How Feedback From Line Workers Shapes SafeMeasures®
As a staff development officer for the Department of Public Social Services in Riverside County, California, I have been the primary support person for SafeMeasures® training and implementation for the past seven years.
I see myself as having several sets of clients. My primary clients are the worker, supervisor, and management staff of Children’s Services. My secondary clients are all the families served by our agency. My goal is to train our staff on how to effectively and efficiently use SafeMeasures to manage their daily work so they can spend more time meeting the needs of the families they serve.
Part of my work has been to collaborate with NCCD to tailor SafeMeasures for our staff. I greatly value NCCD’s knowledge, integrity, and customer service focus. It always feels like we are partners, working toward the same goals. Often it seems like they know and understand our business as well as, if not better than, we do.
For example, a few years ago I got a phone call from Pete Quigley, managing director of information services at NCCD. He was going to be in a nearby county for a meeting and asked if I could arrange a day for him to meet with staff at all levels to learn more about what enhancements to SafeMeasures might help them do their jobs more efficiently. By meeting with staff, we learned that workers needed some form of a snapshot of their current work tasks; trying to remember which reports to use for what information was complicated and time-consuming.
A few months later, I received an email with a link to a prototype of a screen that the SafeMeasures team had put together based on the input from our staff. I took one look and knew the workers would love it. The SafeMeasures team created a display that shows workers the status of their caseload for various upcoming tasks, such as contacts, case plans, or birthdays. Each task is color-coded to visually indicate its status: green signifies completed tasks, yellow means “due soon,” and red shows tasks that are overdue. This new display was the tool workers were looking for to help them with their daily prioritization and case management.
The SafeMeasures team continued to collaborate with me and a user group to further tweak what was eventually rolled out as the “My Upcoming Work” display. In addition to the task display, SafeMeasures added other features, including a pop-up window showing basic case information and access to a full client history. It was so well-received in Riverside County that it was soon released in other California counties. Now it is utilized by all of California, plus most other SafeMeasures clients. The concept has since been expanded to include a similar display for supervisors, “My Unit’s Upcoming Work,” as one of the primary enhancements to the new version of SafeMeasures, released in July 2014.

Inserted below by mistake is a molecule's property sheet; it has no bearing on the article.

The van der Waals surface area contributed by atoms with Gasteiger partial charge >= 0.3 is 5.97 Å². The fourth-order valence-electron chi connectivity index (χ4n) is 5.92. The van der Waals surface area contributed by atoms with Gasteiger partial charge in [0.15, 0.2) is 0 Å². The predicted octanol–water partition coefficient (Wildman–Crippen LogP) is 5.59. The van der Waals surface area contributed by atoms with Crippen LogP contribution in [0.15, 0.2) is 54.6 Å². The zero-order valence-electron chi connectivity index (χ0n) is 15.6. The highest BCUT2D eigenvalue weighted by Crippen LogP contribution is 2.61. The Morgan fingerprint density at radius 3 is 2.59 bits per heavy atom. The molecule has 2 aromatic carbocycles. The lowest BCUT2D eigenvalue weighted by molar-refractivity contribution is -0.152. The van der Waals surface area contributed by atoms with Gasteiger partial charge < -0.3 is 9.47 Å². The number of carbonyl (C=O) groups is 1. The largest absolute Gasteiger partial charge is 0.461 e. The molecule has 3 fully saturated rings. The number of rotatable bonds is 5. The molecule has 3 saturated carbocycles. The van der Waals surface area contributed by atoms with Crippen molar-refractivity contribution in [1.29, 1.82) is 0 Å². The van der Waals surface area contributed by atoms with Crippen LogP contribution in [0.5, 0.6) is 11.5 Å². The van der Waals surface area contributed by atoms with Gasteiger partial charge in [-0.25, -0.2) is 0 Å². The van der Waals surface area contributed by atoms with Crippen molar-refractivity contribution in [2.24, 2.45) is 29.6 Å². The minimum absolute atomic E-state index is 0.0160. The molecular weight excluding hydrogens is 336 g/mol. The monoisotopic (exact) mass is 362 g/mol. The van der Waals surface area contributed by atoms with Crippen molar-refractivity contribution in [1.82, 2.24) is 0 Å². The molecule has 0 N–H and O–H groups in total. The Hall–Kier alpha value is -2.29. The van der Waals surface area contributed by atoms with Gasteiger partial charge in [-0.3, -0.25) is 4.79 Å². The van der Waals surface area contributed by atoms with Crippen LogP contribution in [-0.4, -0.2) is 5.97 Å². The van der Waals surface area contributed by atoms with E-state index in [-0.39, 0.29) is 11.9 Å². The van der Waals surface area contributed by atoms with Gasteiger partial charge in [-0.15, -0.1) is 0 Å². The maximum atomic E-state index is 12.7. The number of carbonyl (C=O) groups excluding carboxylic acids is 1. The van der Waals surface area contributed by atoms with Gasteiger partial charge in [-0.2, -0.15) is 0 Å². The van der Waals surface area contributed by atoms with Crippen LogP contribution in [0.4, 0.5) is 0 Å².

We have found that when management places a priority on completion of a specific task, workers will use SafeMeasures to help them manage that task, and the reports in SafeMeasures reflect that improved performance. We are excited to roll out the new version of SafeMeasures in our division, and we know that the included enhancements will continue to help us identify trends and interpret data to improve our performance and outcomes.
Danna Kipnis has worked with end-user computer applications for more than 30 years—the first 11 years of her career as an application specialist with IBM. She joined Riverside County’s Department of Public Social Services nearly seven years ago; after working more than six years with Children’s Services, she recently switched to support Adult Services. While supporting Children’s Services, Kipnis worked with staff and NCCD to develop and/or customize SafeMeasures reports to help the county achieve desired program outcomes and service delivery based on state and federal regulations. On a daily basis, Kipnis assisted users at all levels of the organization to increase application knowledge. She is a vocal advocate and avid supporter of SafeMeasures.